Interview With Trustee Philip Harrison

Columbia Library District Board Secretary & Warrant Officer
Columbia Library District Board Secretary & Warrant Officer Philip Harrison

Each trustee serves on his or her own district board as well as on the regional library board, which is the governing body responsible for policy-making and fiscal oversight.

Phil and his family have called Columbia home for over four decades. He is retired from the University of Missouri system, where he worked for ten years as assistant to the president. Now he fills his time with volunteer activities (for the City, his church and an organization called CASA), reading and foreign travel. He and his wife have three daughters, an actor, a dancer and a speech pathologist, living in New York and Chicago.

Why do you think libraries are important?
Three institutions are central to the transmission of human culture: universities, libraries and organized religion. Sorry, that’s pretty ponderous. OK, libraries are just fun. Really, how many things can you say that about? There’s no other place you can go for books (paper and digital), magazines, newspapers, music, movies and events for adults and kids—all free (except for a few tax dollars). Try that at your favorite big-box store.

What made you apply to be on the library board?
I applied to the board hoping to play a small role in sustaining, perhaps even improving, one of the most successful enterprises in Mid-Missouri—our public library system. We can’t take our libraries for granted. If they were to disappear, what would we replace them with?

What is the role of the district board as you see it?
The role of the district board is, first, to support our director and the excellent staff she has assembled and, second, to help build support for our libraries in the communities they serve. Board members are temporary stewards of an irreplaceable resource.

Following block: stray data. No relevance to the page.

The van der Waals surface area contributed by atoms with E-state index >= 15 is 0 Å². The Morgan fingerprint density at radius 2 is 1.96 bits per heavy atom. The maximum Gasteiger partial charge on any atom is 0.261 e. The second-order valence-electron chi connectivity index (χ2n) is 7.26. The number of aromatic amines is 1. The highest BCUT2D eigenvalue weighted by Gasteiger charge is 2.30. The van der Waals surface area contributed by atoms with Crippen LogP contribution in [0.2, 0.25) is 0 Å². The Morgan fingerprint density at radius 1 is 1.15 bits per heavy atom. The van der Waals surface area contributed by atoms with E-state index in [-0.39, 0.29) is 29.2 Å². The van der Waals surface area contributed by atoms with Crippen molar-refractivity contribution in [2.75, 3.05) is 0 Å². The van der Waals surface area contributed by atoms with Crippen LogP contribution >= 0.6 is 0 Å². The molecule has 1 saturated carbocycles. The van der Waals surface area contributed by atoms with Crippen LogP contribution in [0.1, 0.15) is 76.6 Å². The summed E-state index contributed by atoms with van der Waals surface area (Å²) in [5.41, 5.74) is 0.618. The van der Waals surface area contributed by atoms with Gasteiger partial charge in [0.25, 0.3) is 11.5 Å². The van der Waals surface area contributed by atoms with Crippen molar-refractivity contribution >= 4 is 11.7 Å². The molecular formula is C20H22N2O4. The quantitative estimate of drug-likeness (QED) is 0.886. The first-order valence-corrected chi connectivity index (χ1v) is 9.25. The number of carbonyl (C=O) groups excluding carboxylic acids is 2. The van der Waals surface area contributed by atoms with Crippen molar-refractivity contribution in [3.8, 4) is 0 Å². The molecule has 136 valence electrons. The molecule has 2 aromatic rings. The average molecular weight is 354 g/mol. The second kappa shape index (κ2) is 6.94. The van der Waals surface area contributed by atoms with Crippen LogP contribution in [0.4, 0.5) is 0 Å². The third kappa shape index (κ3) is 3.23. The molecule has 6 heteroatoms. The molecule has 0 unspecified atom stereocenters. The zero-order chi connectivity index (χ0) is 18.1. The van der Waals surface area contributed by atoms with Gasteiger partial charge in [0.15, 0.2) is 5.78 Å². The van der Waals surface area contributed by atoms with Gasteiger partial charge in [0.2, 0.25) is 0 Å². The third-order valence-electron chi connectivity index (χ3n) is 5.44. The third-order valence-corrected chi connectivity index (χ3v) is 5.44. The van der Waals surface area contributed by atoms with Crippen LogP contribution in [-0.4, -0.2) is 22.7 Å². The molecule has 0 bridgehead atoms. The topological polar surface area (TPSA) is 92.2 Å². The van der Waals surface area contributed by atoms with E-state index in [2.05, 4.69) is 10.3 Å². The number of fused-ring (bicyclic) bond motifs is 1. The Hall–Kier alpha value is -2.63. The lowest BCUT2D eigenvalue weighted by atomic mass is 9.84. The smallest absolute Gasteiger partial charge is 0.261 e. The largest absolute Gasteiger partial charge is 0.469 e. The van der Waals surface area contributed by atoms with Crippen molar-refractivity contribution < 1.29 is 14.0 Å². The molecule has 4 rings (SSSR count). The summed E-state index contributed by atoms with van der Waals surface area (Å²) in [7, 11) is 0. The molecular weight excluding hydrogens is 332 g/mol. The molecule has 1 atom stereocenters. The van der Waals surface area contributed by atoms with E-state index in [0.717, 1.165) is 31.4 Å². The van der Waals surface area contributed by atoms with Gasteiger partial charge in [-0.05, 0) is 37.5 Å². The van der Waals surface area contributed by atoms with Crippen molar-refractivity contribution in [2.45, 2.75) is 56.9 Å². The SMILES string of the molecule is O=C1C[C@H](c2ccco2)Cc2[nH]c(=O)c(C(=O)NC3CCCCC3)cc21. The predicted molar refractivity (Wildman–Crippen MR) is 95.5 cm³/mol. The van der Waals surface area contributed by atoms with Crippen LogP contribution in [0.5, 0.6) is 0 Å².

What makes DBRL special?
DBRL’s staff in Columbia, Fulton and Ashland are never content with the status quo. There is an ethos within the library system of constantly seeking ways to improve. Our facilities and collections are terrific. And there are no late fees. (You do have to bring things back, though.)

What are you most proud of regarding the district board?
Members of the board really believe in libraries. We take very seriously our fiduciary responsibility to the taxpayers of Columbia and Boone and Callaway counties, and we believe that every tax dollar should count. Finally, we give our full support to the library staff in the management of our three libraries, which they do very, very well.

What challenges does DBRL face in the coming year or years?
All organizations, but particularly libraries, face the challenge of keeping up with technological change. We have to be able to evaluate, sometimes even anticipate, new technologies and determine how to implement those our patrons will want and need.

Do you have a favorite memory or story about libraries from your youth?
When I was a 4-year-old in Syracuse, Missouri, my grandmother stayed with me a year while my father superintended and my mother taught in Otterville. My most exciting times that year, other than when Grandma set the pasture on fire (which, unfortunately, she did only once), were the bi-weekly visits of the bookmobile. It stopped at the end of our lane just for us. It was my year of stories with Grandma, the year I learned to read. Grandma, who wasn’t very practical, didn’t teach me to tie my shoelaces; I had to be taught that in school.

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